“There, sis, that’s it: 5, right there on the door.”

    We parked. Mother would have the vegetarian steaks seasoned and fried already; scent rose from them, filled her home, kissed the air outside. My sister had my scruffy, happy puppy, Miles van Ellington, hidden in her oversized black jacket. I held a pie. We crunched our way to the door and knocked, whereupon Miles squirmed a furry ritual of joy. Having Miles was technically an infraction against the apartment rules, but he couldn’t be expected to know that.

    There were greetings, warm smiles, and hurried entries from the frigid air.

    “Oh! You brought Miles!” my mother exclaimed.

    “Is that okay?” asked my sister and I in unison.

    “As long as he doesn’t bark. He’s so cute! ”

    Miles promptly barked. It didn’t matter: it was Christmas.

    Monique was set up by the door and took our coats, as per the days of old. She was in surprisingly good condition after all that time spent in a garage; her hair was frizzed out, true, and her skin needed a dusting, but she was still the model of Western beauty she was created to be: curves, limbs, breasts, lips – all perfect, and all utterly devoid of character. But just then, her artificiality wasn’t repugnant, or even relevant: she seemed to smile.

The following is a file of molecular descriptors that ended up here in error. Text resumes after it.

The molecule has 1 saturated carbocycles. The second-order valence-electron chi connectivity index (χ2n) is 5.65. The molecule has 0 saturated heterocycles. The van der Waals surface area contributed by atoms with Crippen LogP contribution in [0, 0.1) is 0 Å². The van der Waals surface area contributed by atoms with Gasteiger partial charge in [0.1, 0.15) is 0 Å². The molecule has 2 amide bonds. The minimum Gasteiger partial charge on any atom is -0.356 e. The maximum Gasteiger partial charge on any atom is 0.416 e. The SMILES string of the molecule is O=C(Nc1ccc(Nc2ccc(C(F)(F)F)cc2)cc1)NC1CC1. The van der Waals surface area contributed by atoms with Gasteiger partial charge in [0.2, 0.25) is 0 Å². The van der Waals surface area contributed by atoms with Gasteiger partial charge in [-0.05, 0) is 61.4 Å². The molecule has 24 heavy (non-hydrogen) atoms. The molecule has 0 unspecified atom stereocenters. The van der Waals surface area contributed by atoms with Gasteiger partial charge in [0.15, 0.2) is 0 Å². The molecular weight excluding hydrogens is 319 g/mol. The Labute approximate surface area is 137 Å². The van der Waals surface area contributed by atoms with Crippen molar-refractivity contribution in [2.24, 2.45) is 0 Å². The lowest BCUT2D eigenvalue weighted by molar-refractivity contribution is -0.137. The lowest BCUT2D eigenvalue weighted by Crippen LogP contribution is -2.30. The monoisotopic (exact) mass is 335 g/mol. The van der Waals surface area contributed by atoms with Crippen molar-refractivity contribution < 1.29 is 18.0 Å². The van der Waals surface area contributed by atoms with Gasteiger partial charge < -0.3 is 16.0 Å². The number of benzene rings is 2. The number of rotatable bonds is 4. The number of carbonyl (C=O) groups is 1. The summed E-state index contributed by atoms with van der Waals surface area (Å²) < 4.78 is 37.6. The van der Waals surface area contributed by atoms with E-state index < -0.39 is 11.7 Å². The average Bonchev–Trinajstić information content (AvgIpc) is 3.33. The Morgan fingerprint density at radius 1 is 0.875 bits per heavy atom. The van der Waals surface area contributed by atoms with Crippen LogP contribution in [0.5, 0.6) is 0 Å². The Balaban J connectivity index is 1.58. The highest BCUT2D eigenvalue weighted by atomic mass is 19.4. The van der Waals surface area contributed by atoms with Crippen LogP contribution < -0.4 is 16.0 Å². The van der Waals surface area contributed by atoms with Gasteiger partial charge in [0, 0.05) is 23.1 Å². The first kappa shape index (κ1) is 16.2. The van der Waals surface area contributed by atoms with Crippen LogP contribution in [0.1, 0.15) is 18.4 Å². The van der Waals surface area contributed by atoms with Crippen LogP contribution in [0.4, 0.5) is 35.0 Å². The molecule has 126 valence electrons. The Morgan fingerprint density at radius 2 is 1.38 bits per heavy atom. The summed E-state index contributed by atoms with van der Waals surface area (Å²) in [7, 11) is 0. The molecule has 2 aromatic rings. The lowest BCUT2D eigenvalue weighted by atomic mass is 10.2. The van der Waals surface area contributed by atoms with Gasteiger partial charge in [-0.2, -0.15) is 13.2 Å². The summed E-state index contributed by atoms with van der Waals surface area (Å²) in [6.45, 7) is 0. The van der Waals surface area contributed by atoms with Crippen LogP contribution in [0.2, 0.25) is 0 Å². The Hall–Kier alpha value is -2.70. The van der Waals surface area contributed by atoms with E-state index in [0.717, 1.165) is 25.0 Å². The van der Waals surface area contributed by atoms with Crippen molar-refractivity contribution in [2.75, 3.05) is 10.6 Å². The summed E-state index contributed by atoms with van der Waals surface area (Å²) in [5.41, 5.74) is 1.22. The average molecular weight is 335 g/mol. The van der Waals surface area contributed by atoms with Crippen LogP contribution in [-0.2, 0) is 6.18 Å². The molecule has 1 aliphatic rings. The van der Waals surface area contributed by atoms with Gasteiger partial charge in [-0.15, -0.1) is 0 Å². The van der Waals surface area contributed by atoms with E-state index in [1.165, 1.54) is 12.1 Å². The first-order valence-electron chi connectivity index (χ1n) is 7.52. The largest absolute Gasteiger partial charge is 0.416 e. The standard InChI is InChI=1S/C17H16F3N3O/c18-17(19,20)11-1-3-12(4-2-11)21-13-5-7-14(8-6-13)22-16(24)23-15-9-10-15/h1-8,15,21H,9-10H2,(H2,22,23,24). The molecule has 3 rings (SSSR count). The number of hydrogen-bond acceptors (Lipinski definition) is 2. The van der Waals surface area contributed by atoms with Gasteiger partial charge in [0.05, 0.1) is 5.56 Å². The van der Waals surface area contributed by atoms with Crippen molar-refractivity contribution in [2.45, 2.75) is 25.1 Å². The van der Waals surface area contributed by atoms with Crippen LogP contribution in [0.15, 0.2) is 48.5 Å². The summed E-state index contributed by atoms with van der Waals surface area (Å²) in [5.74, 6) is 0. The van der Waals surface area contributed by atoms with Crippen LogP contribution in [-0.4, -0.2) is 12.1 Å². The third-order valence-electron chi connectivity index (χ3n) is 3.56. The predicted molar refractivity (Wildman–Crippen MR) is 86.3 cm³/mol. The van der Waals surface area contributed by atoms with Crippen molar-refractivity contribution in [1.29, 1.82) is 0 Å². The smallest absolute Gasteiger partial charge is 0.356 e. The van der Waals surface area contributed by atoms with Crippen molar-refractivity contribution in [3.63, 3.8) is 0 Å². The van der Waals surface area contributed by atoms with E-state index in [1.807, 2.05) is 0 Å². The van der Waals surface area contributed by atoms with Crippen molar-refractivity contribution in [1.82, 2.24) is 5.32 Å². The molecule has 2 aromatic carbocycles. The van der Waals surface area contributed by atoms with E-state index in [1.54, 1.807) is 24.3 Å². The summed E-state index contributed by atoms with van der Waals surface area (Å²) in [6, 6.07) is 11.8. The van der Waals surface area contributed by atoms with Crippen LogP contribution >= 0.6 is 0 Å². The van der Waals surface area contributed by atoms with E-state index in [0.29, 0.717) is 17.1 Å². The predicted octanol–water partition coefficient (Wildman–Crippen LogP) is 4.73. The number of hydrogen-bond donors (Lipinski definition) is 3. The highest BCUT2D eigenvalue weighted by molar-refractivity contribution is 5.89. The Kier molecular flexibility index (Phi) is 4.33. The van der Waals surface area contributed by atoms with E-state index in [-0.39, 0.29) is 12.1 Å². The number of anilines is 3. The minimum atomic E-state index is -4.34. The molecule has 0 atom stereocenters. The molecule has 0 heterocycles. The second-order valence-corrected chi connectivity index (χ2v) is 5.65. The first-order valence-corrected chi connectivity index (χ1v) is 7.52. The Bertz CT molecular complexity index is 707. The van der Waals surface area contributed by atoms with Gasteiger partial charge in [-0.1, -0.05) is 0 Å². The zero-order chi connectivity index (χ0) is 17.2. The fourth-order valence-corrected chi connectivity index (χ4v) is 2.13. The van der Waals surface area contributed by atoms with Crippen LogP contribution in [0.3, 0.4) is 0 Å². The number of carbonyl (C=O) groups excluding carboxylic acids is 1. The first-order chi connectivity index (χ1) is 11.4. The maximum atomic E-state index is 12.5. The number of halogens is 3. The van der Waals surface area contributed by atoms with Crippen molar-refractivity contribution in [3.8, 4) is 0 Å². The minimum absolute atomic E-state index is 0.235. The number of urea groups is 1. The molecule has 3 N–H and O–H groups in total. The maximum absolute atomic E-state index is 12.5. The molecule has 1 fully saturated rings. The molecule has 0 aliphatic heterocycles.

Since mom had left for Tennessee more than a year ago, I’d been living with my father, and I was happier there than I’d ever been before. I was 16: I had fought depression, addiction, hedonism, apathy, and pain, and had even found the most unexpected and precious gift of all: love, both a growing seed of it for myself, and a flowering exuberance of love for another, a girl named Carolyn, the fire of my heart. And Christmas night I ate with my mother and my sister around a small wooden table with a red-checkered tablecloth, while my dog played with a stuffed animal in the next room, and it was beautiful.

    It is a peculiarity of the human species that so much of what we say is never said: the sharing of time and a charming vacuities can sometimes be more eloquent than well-hewn words, sonnets, songs. The mere fact of being, and being together, - that is communication and blessing enough.

    Pictures were taken; you can hold them in your hand and in good lighting discern details: here, the soft quilt on my mother’s bed; there, an antique sign from the Christian Woman’s Temperance Union depicting a striking young woman, proclaiming in what one can only imagine is a voice of deflating coquetry: “Lips that touch whiskey are lips that will never touch mine.” On a coffee table a small white candle sits its crystal vase and looks like a chip of light diffracted. Here, I pose in a farcically exaggerated dance pose, chin held high, with white-skinned Monique, accompanied by Dave Brubeck’s jazz. But no amount of studying these details will reveal the essence of the evening, though it permeated the air, rich, quiet, and supple.

It was quite simple: we were home.